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Penhaligons Pride 

Caernoweth, Cornwall, came into being in 2010, while I was road-tripping across a section of America, bouncing ideas off my best friend.

I’d decided I wanted to write a traditional ghost story, about an awful injustice visited on young twins Sarah and Sebastian Trevellick; the plan was to tell their story as a time-slip novel focusing on the English Civil War and a modern day family, the Penhaligons.

When I was advised against writing a ghost story, I shelved the whole idea and went to work on something else, thinking that was the end of it.

Marke Valley Penhaligon

Marke Valley Mine

But it turned out I had already fallen in love with this fictional town and its neighbouring fishing hamlet, and years later I decided to explore it a little more; to see who lived there, what their jobs were, their problems, their priorities and their secrets. Having previously written a series set in the Edwardian era I stayed there for this story, and the more the town grew, the better I understood the lives its inhabitants lead.

I discovered that this was not a ghost story after all; that Sarah and Sebastian are still at the heart of the town’s history, and their sorry tale and its repercussions echo down through the years, but troubled fisherman Matthew Penhaligon and his family have their own particular problems, ambitions, and joys.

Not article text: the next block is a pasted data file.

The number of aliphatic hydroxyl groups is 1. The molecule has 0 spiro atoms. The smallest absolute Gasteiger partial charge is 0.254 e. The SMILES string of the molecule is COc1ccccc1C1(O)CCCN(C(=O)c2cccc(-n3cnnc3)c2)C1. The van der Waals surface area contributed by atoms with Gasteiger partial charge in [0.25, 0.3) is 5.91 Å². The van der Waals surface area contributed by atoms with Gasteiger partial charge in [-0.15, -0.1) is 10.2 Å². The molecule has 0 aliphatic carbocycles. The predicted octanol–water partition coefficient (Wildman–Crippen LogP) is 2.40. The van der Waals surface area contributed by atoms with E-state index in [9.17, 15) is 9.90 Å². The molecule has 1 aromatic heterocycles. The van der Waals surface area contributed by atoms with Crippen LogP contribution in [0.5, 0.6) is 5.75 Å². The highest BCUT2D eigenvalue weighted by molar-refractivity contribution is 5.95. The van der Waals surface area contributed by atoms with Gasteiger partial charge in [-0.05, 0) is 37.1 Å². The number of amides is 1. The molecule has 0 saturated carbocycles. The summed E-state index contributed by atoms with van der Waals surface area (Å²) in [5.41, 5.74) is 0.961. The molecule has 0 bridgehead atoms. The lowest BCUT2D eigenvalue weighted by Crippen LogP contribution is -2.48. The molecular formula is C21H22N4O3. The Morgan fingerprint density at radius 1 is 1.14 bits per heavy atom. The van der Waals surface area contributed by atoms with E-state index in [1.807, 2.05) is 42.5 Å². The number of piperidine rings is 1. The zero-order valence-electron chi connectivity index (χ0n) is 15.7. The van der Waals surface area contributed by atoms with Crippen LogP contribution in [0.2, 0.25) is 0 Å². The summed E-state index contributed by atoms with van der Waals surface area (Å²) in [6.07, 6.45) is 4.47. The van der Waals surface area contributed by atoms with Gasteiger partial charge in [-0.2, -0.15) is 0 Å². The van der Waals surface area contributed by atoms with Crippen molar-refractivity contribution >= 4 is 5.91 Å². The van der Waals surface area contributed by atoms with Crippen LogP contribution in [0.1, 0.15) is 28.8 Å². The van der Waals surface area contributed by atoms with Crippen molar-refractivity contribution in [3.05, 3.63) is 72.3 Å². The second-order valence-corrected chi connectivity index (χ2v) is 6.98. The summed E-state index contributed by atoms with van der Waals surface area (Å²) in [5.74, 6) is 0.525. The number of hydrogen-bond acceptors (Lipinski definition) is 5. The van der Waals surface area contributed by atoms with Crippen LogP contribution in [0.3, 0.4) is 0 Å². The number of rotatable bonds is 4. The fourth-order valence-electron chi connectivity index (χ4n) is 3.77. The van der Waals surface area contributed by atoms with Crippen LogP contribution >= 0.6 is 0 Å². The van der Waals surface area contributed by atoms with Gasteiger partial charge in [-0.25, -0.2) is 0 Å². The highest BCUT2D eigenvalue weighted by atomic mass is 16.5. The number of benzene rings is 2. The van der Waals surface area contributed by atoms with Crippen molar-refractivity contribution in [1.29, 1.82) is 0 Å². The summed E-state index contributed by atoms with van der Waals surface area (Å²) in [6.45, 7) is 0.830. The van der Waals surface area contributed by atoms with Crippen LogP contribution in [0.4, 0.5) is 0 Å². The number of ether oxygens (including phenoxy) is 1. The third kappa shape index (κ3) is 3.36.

It’s through their lives that we come to understand and appreciate the strengths and the troubles of this tight-knit community.

Caernoweth translates from Cornish as new fort, and is a mining town on the west coast of Cornwall which takes its name from the now-crumbled military fortress on the hill. The nearby fishing hamlet is Porthstennack, which roughly translates as ‘entrance to the tin lands,’ and indeed the tin mine, Wheal Furzy, plays a big part in the fortunes of several characters. Not to mention the terrible danger it poses to its workers.

Waves Penhaliogon


All of life is here, as they say!

The Tin Streamers Arms (The Tinner’s) is a hub for many of the locals, and is the scene of astonishing revelations as mysteries are unravelled and arguments fuelled, while the hotel at the top of town provides a more salubrious atmosphere. In this time of enormous social change there are small businesses; landowners; fishermen; miners; cleaners; architects; doctors; bal maidens; tanners, and many others. Watching over them all, from Pencarrack House, is the wealthy Batten family. They differ greatly in temperament and outlook, and their love for one another is complicated and not always evident, but it shines through when it’s needed the most.

So, although Matthew and Anna Penhaligon, and their daughters Freya and Mairead, are the main focus of the stories in this saga, they are surrounded by a living, breathing community that I’m curious to keep exploring... Who knows what, or who, will turn up next!

EDITOR: Look out for a fabulous competition involving Terri which will be announced on the website soon!

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